He is aiming to be the world’s biggest jewelry retailer, growing bigger than Tiffany, which had net sales of $2.86 billion last year and has over 200 exclusive stores; at the same time, create a group full of well known brands, something on the lines of LVMH, which owns 50 brands netting it over 17 billion euros in revenue in 2008. For Gitanjali, Choksi unabashedly talks of revenues of $5 billion from his 60-odd brands, from the current consolidated sales of $1.2 billion in the next “few years.”
...Though most of the growth in the jewelry business came in recent years, Choksi saw the writing on the wall pretty early. Choksi realized that he was in the lowest end of the value chain, whereas more than 70 percent of the additional value accrued to the companies that sold those diamonds in branded jewelry. According to the International Diamond and Jewelry Exchange, or IDEX, in 2006-07, rough diamonds of $7 billion in the mines were worth $19.8 billion after they were cut and polished by the likes of Gitanjali. They value increased exponentially to $73 billion when they got sold in stores across the world.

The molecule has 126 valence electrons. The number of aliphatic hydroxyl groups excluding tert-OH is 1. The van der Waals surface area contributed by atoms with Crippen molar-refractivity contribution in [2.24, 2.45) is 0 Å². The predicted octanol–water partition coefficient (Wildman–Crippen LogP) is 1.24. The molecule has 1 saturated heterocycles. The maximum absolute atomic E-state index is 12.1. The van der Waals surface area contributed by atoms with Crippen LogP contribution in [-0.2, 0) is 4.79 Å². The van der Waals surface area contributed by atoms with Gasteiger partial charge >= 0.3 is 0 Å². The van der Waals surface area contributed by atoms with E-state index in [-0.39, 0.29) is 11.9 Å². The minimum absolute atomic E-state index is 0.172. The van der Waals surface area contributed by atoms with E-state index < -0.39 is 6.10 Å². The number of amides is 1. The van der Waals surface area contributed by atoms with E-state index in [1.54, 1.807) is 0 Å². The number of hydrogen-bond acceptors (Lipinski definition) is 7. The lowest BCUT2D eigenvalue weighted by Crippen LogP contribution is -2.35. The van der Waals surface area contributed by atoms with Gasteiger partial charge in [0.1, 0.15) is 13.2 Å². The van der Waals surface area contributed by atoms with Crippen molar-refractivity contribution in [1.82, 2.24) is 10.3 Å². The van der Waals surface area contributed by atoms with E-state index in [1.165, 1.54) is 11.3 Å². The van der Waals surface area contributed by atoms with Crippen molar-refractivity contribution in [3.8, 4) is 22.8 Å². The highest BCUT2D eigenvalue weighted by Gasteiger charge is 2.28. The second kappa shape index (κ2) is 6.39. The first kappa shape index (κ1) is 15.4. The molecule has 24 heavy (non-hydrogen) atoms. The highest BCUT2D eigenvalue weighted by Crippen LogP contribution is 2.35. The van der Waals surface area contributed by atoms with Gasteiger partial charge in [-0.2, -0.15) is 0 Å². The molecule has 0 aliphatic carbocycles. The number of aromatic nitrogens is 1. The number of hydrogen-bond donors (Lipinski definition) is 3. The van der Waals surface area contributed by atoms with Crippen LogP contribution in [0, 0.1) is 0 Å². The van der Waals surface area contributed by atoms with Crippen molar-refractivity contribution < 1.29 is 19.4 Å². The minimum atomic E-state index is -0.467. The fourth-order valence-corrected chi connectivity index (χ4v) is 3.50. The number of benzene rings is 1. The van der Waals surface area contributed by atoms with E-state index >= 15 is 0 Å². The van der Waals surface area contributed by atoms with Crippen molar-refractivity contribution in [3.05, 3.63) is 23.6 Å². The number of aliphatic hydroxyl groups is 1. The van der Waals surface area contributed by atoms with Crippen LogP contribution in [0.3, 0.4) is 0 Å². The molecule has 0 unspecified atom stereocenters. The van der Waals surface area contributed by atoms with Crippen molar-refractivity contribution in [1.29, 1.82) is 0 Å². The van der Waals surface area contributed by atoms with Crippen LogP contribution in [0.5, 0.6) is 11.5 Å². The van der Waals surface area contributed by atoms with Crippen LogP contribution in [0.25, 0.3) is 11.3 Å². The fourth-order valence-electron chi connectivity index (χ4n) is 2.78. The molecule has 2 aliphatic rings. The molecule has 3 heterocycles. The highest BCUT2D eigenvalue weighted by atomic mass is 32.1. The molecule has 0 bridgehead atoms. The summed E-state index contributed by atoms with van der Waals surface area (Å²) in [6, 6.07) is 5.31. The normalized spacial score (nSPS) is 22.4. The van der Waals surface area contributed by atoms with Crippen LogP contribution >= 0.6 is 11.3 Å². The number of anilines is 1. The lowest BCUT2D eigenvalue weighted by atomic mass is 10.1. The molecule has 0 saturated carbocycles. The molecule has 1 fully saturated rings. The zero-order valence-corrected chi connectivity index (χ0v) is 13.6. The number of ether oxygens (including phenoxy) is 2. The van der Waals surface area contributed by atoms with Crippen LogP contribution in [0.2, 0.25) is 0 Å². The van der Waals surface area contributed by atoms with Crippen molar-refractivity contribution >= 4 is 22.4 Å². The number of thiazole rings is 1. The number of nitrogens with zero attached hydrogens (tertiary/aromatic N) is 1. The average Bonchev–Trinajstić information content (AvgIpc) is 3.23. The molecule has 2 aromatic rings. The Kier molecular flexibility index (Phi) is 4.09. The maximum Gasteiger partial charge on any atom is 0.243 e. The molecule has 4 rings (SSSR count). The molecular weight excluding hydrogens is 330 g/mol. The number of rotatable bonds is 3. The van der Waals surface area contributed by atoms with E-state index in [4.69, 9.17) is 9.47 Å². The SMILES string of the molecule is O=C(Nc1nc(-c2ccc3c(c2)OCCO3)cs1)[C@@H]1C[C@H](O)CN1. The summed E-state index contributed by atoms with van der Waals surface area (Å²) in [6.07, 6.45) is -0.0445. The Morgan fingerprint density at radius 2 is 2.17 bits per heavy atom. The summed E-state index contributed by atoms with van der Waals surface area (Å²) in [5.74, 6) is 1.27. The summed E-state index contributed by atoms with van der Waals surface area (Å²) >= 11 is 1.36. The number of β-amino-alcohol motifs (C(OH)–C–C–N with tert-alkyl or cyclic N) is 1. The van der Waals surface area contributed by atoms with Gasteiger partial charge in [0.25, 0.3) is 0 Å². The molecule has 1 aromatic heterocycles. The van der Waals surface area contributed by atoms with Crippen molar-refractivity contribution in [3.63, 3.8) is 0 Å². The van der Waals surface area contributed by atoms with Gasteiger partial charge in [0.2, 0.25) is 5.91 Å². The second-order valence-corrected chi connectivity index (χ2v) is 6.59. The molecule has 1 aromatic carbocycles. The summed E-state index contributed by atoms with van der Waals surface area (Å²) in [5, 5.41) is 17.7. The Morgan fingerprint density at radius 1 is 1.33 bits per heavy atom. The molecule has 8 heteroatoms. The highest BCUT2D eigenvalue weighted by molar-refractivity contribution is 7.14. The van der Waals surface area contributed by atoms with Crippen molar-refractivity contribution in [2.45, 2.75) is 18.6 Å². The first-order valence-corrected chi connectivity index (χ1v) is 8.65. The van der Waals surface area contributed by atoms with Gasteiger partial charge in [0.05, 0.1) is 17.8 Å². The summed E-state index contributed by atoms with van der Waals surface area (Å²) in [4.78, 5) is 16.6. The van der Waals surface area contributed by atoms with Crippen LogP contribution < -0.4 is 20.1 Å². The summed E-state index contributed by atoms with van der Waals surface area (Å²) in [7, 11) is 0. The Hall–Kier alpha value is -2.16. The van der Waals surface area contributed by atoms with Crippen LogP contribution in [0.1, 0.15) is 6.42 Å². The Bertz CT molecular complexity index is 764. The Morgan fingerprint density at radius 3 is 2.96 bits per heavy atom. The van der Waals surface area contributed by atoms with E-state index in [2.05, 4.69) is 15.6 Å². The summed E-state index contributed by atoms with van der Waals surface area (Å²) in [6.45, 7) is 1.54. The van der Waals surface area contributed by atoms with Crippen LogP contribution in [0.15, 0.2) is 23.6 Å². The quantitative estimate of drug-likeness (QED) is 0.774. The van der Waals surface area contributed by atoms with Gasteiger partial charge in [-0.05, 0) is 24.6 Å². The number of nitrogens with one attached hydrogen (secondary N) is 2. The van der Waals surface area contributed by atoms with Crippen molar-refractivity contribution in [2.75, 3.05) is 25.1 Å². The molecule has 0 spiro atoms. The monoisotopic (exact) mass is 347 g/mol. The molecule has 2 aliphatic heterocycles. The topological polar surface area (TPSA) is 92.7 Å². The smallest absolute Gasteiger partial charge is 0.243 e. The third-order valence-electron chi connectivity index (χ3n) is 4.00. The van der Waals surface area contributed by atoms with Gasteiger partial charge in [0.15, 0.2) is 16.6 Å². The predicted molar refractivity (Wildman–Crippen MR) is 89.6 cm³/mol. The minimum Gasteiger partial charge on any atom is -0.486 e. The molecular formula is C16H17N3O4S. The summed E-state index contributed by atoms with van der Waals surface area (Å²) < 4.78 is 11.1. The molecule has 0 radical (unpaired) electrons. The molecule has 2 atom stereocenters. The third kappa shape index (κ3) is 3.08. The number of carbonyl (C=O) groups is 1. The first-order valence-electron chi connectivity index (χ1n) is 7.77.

The initial public offering (IPO) in 2006 was a particularly difficult affair. Its two lead managers, known names in the financial world, backed out in the last minute citing “reputation” problems with the diamond industry. Gitanjali went ahead with the IPO with a new lead manager and mopped up the targeted Rs. 330 crore. A year later, the same two lead managers came back and asked to be part of Gitanjali’s latest fund raising initiatives — a $110 million foreign currency convertible bond and a $180 million global depository receipt. They were politely refused. Gitanjali had made a statement.
Arun Natarajan is the Founder & CEO of Venture Intelligence, the leading provider of data and analysis on private equity, venture capital and M&A deals in India. View free samples of Venture Intelligence newsletters and reports. Email the author at email@example.com